Handling Jealousy Among Pets

Behavior and Training  •   Pam Karkow  •   Dec 19, 2016

The other day I was visiting a friend. Her dog was jumping all around her, whimpering and crying. The reason? She was cuddling a baby and her dog was jealous. I can certainly relate as I remember so well a similar situation when we brought our first baby home from the hospital. In an effort to get closer to me and receive the kind of attention I was giving our newborn, our golden put her paw up and scratched our little one’s forehead. As upset as I was, I had to try to understand that our sweet puppy dog didn’t mean to hurt our baby, she just felt replaced.

You may find your pet competing not only with your human children, but also with his four legged counterparts. Do dogs really get jealous? Jealousy in Dogs, a study of 36 dogs conducted by Christine R. Harris and Caroline Prouvost, set out to find the answer to this question. They asked dog owners, with their own dogs present, to interact alternately with an animatronic dog, an interactive book, and a toy pumpkin. The findings? “The owners’ pleasant praise and gentle petting of the robot dog invoked more of a jealous response by the canine subjects as compared to their responses to the owners’ comparable attentiveness to the book (which played music and featured pop-up pages) and jack-o’-lantern.”

So, what to do when your dog or cat is jealous? For starters, read our post, What Your Dog Should Expect When You’re Expecting, to get some ideas on how to prepare your dog for the introduction of a new baby. Then, see our Dos and Don’ts below.

DO make sure you spend equal time with your pets. This will head off jealousy before it starts. In her blog post, 3 Tips for Giving Your Dogs Equal Attention, Rebekah Olsen shares her ideas for making sure your pets get the same amount of attention.

DON’T shoo your dog away. In the feature The Vets Will See You Now in the February 2016 issue of Real Simple magazine, animal trainer Mikkel Becker recommends ignoring jealous behavior. If you are giving your cat attention and your dog tries to get in the way, first try ignoring the behavior, and if that doesn’t work, command him to sit. “Any attention, even if it’s negative, can be construed as a reward and reinforce the habit,” Becker says. Once your dog sits, you can finish cuddling your cat, and then give your dog the same love. Soon, your dog will learn that he can count on receiving love and attention from you.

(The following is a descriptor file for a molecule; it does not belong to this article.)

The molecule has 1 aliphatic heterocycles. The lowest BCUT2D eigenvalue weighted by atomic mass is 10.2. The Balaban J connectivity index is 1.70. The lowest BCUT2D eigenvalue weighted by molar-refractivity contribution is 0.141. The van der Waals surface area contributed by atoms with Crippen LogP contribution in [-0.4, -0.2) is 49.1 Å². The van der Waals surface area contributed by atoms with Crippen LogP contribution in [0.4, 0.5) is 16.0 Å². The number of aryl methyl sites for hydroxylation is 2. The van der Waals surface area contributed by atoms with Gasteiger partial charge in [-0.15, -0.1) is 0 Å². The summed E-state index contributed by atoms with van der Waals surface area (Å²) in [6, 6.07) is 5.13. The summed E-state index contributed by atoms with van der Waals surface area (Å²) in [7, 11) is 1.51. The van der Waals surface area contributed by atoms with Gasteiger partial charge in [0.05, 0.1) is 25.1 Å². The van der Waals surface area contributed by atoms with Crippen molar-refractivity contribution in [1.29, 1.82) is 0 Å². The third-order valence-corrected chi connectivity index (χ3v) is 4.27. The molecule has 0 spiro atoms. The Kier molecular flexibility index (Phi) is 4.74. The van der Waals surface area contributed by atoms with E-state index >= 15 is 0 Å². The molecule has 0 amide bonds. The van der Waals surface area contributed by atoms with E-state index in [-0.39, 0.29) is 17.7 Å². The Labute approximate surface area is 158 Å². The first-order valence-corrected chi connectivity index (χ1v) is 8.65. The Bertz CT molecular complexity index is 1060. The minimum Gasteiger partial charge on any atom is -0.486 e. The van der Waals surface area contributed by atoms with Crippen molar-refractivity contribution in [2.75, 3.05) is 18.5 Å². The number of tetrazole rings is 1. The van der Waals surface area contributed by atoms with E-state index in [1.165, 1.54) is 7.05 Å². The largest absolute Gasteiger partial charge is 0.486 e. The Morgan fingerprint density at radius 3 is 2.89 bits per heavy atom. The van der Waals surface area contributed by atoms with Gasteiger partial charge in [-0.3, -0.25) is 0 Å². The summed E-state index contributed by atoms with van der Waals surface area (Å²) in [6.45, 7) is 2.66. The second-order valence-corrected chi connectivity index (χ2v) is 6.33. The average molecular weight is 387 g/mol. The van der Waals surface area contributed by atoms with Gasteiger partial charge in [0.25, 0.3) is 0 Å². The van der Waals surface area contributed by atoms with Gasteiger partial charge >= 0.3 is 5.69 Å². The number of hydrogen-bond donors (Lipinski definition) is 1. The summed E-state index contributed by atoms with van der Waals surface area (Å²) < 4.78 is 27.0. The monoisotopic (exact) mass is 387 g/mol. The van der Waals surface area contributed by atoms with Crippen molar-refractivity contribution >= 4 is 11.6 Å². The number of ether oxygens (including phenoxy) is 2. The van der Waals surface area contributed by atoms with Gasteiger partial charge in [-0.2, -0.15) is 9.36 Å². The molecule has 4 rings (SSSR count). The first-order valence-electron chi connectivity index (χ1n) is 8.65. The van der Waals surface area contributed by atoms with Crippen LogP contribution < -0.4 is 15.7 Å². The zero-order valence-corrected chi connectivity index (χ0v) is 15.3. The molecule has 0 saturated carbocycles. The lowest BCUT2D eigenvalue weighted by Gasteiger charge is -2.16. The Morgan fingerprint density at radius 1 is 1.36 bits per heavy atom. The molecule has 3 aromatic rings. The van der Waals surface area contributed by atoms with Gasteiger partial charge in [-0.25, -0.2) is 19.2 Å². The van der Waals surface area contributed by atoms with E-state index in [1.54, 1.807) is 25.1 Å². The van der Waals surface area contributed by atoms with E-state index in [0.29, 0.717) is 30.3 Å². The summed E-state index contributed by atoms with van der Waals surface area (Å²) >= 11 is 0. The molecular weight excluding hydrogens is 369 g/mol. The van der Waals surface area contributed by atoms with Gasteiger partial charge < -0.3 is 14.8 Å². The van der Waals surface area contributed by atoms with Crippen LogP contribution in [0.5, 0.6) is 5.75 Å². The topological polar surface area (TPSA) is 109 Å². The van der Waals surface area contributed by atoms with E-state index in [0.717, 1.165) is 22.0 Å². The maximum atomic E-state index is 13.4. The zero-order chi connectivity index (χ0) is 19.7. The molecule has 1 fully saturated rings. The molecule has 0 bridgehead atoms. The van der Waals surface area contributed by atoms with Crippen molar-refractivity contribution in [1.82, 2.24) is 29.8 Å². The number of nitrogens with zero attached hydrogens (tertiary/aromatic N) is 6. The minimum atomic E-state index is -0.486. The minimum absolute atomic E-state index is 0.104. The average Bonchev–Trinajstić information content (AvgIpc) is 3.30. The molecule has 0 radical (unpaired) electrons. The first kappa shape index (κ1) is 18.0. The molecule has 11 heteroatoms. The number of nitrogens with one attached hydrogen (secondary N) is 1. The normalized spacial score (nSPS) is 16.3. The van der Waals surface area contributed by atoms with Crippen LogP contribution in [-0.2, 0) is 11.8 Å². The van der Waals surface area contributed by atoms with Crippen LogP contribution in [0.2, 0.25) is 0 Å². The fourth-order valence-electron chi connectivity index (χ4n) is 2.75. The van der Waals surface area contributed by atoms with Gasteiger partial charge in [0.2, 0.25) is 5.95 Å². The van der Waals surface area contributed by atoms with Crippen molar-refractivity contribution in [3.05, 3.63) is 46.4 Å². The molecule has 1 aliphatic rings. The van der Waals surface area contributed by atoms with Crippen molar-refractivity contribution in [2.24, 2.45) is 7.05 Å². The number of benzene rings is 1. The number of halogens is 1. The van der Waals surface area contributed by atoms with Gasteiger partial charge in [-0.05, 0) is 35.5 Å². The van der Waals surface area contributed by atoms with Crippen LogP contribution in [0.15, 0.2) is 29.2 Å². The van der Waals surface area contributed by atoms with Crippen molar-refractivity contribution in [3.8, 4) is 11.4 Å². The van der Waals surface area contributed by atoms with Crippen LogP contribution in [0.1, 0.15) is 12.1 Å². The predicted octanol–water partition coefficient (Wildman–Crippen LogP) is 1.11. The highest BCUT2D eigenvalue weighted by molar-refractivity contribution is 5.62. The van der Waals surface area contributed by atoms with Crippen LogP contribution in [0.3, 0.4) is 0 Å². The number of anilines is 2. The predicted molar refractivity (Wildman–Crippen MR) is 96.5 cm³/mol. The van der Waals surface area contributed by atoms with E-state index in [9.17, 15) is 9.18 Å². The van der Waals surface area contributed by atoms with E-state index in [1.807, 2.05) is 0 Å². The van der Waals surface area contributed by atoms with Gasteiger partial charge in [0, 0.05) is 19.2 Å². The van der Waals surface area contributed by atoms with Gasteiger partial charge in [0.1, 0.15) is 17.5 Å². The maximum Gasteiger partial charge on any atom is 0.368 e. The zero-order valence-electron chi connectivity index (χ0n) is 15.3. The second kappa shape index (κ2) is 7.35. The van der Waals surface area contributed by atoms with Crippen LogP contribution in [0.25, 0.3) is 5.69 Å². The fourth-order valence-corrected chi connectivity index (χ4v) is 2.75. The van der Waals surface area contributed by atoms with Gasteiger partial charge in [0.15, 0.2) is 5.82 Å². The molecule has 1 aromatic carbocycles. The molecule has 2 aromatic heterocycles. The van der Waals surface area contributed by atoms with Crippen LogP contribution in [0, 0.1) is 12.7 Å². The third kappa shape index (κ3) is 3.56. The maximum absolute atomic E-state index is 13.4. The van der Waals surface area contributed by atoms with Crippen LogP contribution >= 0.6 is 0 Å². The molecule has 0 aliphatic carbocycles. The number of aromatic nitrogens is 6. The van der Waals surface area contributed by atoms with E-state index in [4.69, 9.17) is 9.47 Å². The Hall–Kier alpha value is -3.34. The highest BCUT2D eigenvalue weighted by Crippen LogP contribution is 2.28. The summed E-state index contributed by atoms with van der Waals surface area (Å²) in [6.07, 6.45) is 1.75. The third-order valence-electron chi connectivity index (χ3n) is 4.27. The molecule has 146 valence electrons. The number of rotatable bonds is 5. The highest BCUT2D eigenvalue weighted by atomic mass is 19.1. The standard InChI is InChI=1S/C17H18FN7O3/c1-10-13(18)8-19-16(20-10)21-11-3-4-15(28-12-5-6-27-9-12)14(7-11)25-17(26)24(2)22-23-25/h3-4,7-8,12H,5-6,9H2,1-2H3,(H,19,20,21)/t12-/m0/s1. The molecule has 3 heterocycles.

DO teach obedience skills one on one. Commands such as sit, down, stay, watch me, leave it, walk nicely, and come are all important life skills each of your dogs needs to know. Certified dog trainer and animal behavior consultant Liz Palika recommends training individually, since teaching these exercises as a group can be difficult. In her blog post, 7 Suggestions for Training Multiple Dogs, Palika suggests walking your dogs separately at first, to teach them how to walk nicely on a leash. She also recommends going to a room or separate space and closing the door to work with each dog one on one. “After a training session with the first dog, then rotate and work with the second dog. There are many ways you can do this; it’s just a matter of getting in the habit of doing it,” says Palika.

DON’T play favorites. Although it may be hard to resist coddling the sweetest (and there’s always one in the pack), Palika says it can only lead to strife and competition among your brood. She does have one exception though. “That said, I do pet (feed, leash, groom, or play with) one dog first. I always give the oldest dog attention first and then the two younger dogs. I feel the oldest deserves attention first and so I give it to him. My dogs don’t take issue with this though as it’s the normal routine.” My good friend and dog lover agrees. When she adopted her second dog, she let him know that his senior companion would be fed first and be let out first. Rank has its privileges, right?

Caring for multiple pets can multiply the love and affection in your home, but it’s important to recognize that humans aren’t the only species capable of jealousy. You must be willing to put in the work and care it requires to head off envy before it begins brewing.

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